Week in review: November 30 – December 7

The past week has seen the administration of President Adbulla Yameen make tentative steps towards resolution of the country’s dire economic situation.

The Government of China offered the Maldives US$8.2million in grant aid for development projects. Reports also emerged in Indian media of its government being on the verge of unfreezing a credit standby facility – initiated before the recent deterioration in bilateral ties.

The New Indian Express suggested that the official announcement would be made during Yameen’s visit to India, also announced in the past seven days.

Further aid flows for climate change adaptation projects were also forthcoming, with the European Union pledging an additional €4million to the €34million given since 2009.

Solid progress on the 2014 budget continued to elude the government this week, however, with the submission of details to parliament delayed for the fourth time as the finance minister awaited further specifics about the administration’s plans.

Specific designs for the long-awaited construction of a bridge linking Malé and Hulhumalé were requested by the government, although foreign investor confidence is unlikely to have been improved by the Maldives’ failure to appear on Transparency International’s Corruption Perceptions Index for the second consecutive year.

Meanwhile, confidence in the country’s tourism industry remained undiminished at the World Travel Awards in Qatar, where the Maldives collected the prize for ‘World’s Leading Island Destination’.

Politics, police, and protecting Islam

Despite prior promises of leniency from the government, Maldivian Democratic Party MP Hamid Abdul Ghafoor was briefly imprisoned this week after the Supreme Court revoked a number of parliamentary privileges.

Hamid – who has cited parliamentary privileges to defend himself against contempt of court charges – spent just hours in Maafushi jail before the High Court overturned the Criminal Court’s six-month sentence.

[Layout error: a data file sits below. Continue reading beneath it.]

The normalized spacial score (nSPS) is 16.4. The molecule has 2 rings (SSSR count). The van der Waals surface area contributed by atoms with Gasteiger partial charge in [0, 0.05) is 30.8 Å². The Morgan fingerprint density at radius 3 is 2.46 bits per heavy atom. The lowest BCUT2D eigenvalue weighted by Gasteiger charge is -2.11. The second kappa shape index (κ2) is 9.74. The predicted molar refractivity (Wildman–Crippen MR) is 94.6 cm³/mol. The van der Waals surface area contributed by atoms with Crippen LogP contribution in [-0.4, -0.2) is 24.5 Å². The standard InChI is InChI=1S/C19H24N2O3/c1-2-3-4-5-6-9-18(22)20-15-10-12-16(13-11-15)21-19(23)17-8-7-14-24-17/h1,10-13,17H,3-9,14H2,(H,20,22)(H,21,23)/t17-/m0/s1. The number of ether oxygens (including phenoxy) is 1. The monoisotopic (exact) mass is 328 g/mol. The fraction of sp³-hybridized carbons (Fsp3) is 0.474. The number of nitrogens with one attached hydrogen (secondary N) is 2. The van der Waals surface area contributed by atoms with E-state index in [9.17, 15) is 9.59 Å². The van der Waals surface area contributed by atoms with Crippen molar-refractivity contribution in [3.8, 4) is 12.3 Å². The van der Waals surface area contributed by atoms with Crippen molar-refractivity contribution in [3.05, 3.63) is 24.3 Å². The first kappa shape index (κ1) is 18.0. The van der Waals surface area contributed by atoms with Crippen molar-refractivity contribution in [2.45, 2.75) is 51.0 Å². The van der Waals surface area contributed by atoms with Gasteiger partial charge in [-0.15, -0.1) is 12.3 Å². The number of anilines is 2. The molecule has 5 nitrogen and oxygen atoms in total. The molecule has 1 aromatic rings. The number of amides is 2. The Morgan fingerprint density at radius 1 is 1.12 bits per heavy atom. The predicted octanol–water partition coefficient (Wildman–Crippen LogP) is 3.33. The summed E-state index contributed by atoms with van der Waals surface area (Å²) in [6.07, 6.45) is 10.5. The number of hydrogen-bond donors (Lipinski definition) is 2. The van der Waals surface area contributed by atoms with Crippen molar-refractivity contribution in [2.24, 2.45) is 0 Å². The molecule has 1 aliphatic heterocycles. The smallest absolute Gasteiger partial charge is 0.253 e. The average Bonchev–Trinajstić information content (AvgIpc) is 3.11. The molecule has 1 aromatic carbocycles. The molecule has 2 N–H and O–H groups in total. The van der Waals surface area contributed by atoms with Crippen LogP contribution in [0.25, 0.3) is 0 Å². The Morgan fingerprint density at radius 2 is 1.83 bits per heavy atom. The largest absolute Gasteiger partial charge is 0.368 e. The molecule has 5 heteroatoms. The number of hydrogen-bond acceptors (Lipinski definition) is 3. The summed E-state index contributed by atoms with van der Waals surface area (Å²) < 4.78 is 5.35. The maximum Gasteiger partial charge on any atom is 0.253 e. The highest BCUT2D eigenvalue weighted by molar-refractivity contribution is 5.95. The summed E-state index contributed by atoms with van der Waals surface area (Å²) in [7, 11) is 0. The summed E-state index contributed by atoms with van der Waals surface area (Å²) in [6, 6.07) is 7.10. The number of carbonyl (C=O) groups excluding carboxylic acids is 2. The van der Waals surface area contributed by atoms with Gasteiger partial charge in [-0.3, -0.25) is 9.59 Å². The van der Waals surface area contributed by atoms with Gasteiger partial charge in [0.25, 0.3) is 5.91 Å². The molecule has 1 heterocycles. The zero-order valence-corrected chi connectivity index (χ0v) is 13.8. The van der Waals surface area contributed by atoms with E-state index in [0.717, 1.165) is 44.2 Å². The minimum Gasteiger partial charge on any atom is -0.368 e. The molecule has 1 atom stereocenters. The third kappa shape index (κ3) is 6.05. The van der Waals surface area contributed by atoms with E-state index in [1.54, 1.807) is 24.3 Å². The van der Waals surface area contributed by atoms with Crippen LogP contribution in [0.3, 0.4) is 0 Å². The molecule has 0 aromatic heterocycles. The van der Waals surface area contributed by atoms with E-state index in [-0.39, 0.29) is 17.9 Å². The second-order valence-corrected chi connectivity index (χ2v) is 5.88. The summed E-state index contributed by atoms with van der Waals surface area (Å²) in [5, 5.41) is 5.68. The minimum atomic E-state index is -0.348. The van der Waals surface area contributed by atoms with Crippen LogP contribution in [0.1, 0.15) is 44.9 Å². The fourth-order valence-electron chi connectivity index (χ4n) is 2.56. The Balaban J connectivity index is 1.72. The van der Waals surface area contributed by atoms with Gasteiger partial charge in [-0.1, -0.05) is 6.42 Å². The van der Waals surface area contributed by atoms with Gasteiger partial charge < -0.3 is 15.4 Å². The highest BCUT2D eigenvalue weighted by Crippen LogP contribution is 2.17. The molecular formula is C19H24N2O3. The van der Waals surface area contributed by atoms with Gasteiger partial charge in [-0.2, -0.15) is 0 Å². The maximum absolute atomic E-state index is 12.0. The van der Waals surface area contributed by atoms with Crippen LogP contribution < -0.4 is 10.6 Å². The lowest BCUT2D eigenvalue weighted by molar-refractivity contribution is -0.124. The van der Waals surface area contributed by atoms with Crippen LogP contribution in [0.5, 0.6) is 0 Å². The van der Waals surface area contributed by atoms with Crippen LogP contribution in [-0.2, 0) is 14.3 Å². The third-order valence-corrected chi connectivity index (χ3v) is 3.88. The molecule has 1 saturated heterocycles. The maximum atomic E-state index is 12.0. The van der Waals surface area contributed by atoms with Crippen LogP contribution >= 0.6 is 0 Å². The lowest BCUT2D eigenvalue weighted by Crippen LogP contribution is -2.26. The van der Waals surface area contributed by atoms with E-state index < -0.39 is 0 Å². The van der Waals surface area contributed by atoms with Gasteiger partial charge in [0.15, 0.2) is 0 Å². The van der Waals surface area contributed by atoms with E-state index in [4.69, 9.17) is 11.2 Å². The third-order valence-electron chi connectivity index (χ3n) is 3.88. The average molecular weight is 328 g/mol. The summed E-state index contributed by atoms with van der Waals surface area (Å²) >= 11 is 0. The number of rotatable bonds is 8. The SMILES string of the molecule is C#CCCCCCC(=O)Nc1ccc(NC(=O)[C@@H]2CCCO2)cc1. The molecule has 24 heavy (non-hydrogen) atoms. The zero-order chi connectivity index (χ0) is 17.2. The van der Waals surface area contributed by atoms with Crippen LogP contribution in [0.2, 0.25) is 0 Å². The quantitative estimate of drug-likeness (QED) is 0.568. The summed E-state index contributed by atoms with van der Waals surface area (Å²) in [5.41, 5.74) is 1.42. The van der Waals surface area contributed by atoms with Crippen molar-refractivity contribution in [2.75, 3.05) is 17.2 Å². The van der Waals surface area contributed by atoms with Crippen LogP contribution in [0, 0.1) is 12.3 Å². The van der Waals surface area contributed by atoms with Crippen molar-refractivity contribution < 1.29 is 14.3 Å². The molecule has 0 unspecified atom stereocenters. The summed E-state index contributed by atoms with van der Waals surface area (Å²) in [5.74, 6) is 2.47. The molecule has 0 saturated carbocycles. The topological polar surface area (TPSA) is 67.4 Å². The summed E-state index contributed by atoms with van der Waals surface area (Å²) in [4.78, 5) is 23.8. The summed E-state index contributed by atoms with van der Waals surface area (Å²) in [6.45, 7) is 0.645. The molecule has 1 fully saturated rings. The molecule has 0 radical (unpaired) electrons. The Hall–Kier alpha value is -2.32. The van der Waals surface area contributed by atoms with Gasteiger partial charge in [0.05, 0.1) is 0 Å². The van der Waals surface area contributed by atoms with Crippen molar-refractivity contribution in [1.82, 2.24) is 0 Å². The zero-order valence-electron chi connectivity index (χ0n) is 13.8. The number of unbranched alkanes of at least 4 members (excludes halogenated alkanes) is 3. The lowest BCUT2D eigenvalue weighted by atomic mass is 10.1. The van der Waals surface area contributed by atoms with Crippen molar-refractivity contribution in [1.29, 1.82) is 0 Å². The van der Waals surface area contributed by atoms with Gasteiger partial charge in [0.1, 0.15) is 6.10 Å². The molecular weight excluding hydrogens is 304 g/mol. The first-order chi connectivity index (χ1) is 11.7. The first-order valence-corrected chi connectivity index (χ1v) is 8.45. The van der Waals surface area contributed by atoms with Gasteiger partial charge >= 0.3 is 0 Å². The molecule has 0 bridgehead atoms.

Fellow MDP MP Imthiyaz Fahmy led the Parliamentary Privileges Committee in suggesting that the Supreme Court was compromising the independence of parliament.

Elsewhere in the Majlis, MPs from all sides of the political divide took to the floor of the house to support a constitutional amendment further safeguarding Islam’s position as the country’s sole religion.

The police this week recommended that the Prosecutor General’s office pursue charges against Raajje TV’s CEO and its head of news for a report criticising the Supreme Court. Police also detained an individual in relation to the arson attack that destroyed MDP-aligned Raajje TV in October.

Less progress was reported in the case of Supreme Court Judge Ali Hameed’s sex-tape allegations, with police admitting they have been unable to identify the individual widely reputed to be Hameed. The police did, however, promise that more information from abroad may yet shed light upon the issue. Local media had suggested that police investigations had been thwarted by the Criminal Court’s failure to provide the required warrants.

Retired Police Commissioner Abdulla Riyaz was honoured this week by his former colleagues prior to his move into the political arena.  Home Minister Umar Naseer used the celebrations to order police to remove any material that might incite hatred against the force.

The fostering of dissent within its own ranks was the reason given for further dismissals within the military three senior officers were dismissed, whilst 34-year veteran Lieutenant Colonel Zubair Ahmed told Raajje TV that he had been forced to retire from the MNDF.